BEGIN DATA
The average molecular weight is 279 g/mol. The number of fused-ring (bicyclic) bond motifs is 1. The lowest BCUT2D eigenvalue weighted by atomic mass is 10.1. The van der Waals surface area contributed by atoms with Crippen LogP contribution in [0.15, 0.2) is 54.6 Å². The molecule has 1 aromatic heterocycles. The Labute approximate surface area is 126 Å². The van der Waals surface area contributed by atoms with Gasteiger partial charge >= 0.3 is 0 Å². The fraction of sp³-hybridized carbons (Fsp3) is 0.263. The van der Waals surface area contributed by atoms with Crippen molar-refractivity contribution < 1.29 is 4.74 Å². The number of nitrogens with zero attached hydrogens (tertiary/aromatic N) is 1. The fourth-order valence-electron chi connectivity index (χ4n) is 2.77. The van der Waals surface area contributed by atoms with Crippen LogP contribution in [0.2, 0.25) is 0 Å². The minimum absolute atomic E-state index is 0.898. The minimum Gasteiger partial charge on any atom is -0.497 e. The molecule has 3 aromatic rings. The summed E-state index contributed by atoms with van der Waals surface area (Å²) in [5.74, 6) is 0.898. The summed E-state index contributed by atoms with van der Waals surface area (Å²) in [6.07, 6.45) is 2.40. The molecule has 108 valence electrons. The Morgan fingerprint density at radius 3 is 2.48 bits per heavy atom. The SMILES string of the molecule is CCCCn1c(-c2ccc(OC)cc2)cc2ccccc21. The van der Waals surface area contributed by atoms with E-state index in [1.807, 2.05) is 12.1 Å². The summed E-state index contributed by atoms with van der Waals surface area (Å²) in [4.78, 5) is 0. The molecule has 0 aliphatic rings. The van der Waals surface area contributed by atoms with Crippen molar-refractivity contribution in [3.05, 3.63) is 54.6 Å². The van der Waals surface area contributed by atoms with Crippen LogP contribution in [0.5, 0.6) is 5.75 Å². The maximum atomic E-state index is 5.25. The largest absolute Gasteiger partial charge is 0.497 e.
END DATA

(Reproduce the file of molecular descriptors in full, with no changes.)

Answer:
The average molecular weight is 279 g/mol. The number of fused-ring (bicyclic) bond motifs is 1. The lowest BCUT2D eigenvalue weighted by atomic mass is 10.1. The van der Waals surface area contributed by atoms with Crippen LogP contribution in [0.15, 0.2) is 54.6 Å². The molecule has 1 aromatic heterocycles. The Labute approximate surface area is 126 Å². The van der Waals surface area contributed by atoms with Gasteiger partial charge >= 0.3 is 0 Å². The fraction of sp³-hybridized carbons (Fsp3) is 0.263. The van der Waals surface area contributed by atoms with Crippen molar-refractivity contribution < 1.29 is 4.74 Å². The number of nitrogens with zero attached hydrogens (tertiary/aromatic N) is 1. The fourth-order valence-electron chi connectivity index (χ4n) is 2.77. The van der Waals surface area contributed by atoms with Crippen LogP contribution in [0.2, 0.25) is 0 Å². The minimum absolute atomic E-state index is 0.898. The minimum Gasteiger partial charge on any atom is -0.497 e. The molecule has 3 aromatic rings. The summed E-state index contributed by atoms with van der Waals surface area (Å²) in [5.74, 6) is 0.898. The summed E-state index contributed by atoms with van der Waals surface area (Å²) in [6.07, 6.45) is 2.40. The molecule has 108 valence electrons. The Morgan fingerprint density at radius 3 is 2.48 bits per heavy atom. The SMILES string of the molecule is CCCCn1c(-c2ccc(OC)cc2)cc2ccccc21. The van der Waals surface area contributed by atoms with E-state index in [1.807, 2.05) is 12.1 Å². The summed E-state index contributed by atoms with van der Waals surface area (Å²) in [4.78, 5) is 0. The molecule has 0 aliphatic rings. The van der Waals surface area contributed by atoms with Crippen molar-refractivity contribution in [3.05, 3.63) is 54.6 Å². The van der Waals surface area contributed by atoms with Crippen LogP contribution in [0.5, 0.6) is 5.75 Å². The maximum atomic E-state index is 5.25. The largest absolute Gasteiger partial charge is 0.497 e.